Americans are consuming less fast food, according to a Centers for Disease Control and Prevention study.
The study is based on adults’ daily caloric intake from 2007 to 2010 and found that, during that time period, 11.3 percent of adults’ total daily calories came from fast food. From 2003 to 2006, 12.8 percent of adults’ total daily calories came from fast food.
Dietitian Ansleigh Mills said the 1.5 percent decrease is not good enough.
“I think it's not a very significant decrease. I think we need to rely on our own selves for food sources instead of restaurants because we have more opportunities to choose what's in our foods when we prepare them ourselves,” Mills said. “Fast food contains a lot of calories simply because it's very high in fat and fat packs a lot of calories and very little food. It also contains a lot of sodium. So when we eat out we're getting a lot more fat, a lot more sodium, a lot more calories than if we would choose foods from home.”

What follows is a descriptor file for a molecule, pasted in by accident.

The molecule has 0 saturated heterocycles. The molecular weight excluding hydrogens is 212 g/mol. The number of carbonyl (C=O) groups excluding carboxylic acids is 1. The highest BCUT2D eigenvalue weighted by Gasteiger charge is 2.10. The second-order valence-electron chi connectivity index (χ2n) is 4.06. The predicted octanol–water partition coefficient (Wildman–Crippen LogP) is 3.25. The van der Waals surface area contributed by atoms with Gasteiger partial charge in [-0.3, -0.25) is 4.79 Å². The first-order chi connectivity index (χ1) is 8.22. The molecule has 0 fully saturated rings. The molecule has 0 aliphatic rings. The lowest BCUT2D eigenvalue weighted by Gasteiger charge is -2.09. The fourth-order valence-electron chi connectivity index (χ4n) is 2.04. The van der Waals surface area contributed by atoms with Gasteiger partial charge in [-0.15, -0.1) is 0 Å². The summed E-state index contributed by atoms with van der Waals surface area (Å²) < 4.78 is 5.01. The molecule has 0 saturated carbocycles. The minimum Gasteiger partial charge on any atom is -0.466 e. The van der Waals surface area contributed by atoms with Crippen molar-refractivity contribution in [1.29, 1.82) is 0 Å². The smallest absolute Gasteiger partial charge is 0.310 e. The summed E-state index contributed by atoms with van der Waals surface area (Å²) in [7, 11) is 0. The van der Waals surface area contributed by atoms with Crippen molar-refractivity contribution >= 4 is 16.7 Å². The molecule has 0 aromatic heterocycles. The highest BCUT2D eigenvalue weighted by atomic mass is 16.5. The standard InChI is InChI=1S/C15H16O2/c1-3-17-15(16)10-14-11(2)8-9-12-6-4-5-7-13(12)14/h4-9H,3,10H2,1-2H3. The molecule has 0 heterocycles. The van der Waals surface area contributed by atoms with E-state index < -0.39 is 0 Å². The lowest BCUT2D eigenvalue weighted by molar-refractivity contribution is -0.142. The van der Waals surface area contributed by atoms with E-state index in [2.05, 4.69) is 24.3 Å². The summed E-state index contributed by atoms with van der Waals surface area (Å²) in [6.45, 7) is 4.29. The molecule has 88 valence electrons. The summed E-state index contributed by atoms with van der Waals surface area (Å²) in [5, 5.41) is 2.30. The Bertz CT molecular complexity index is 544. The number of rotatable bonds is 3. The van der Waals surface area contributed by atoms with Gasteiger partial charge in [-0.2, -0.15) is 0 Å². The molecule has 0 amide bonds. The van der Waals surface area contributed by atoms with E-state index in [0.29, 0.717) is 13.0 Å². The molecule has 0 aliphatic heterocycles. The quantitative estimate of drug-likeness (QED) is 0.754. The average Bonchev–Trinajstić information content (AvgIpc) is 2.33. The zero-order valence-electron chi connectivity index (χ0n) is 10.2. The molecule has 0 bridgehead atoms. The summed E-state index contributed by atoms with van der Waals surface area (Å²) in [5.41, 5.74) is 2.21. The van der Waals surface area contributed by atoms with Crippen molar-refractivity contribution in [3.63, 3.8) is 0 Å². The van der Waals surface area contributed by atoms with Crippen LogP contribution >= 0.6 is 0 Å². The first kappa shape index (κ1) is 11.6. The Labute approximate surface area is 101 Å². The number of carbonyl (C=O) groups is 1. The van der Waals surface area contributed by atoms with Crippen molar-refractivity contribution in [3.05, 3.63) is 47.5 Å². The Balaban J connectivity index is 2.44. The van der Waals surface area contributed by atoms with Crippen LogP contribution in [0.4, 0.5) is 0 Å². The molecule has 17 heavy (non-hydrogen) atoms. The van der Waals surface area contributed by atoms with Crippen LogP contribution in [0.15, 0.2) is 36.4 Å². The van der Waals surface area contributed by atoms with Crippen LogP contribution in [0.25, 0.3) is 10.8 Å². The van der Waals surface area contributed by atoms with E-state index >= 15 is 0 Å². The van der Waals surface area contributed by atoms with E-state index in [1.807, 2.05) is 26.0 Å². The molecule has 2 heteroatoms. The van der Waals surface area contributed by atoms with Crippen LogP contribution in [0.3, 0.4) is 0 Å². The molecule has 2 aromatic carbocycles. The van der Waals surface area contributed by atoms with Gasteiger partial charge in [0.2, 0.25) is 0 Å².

According to the report, people between the ages of 20 and 39, non-Hispanic blacks and obese adults ate the most calories from fast food. Also, eating fast food on a regular basis contributes to weight gain and more than one-third of adults are classified as obese.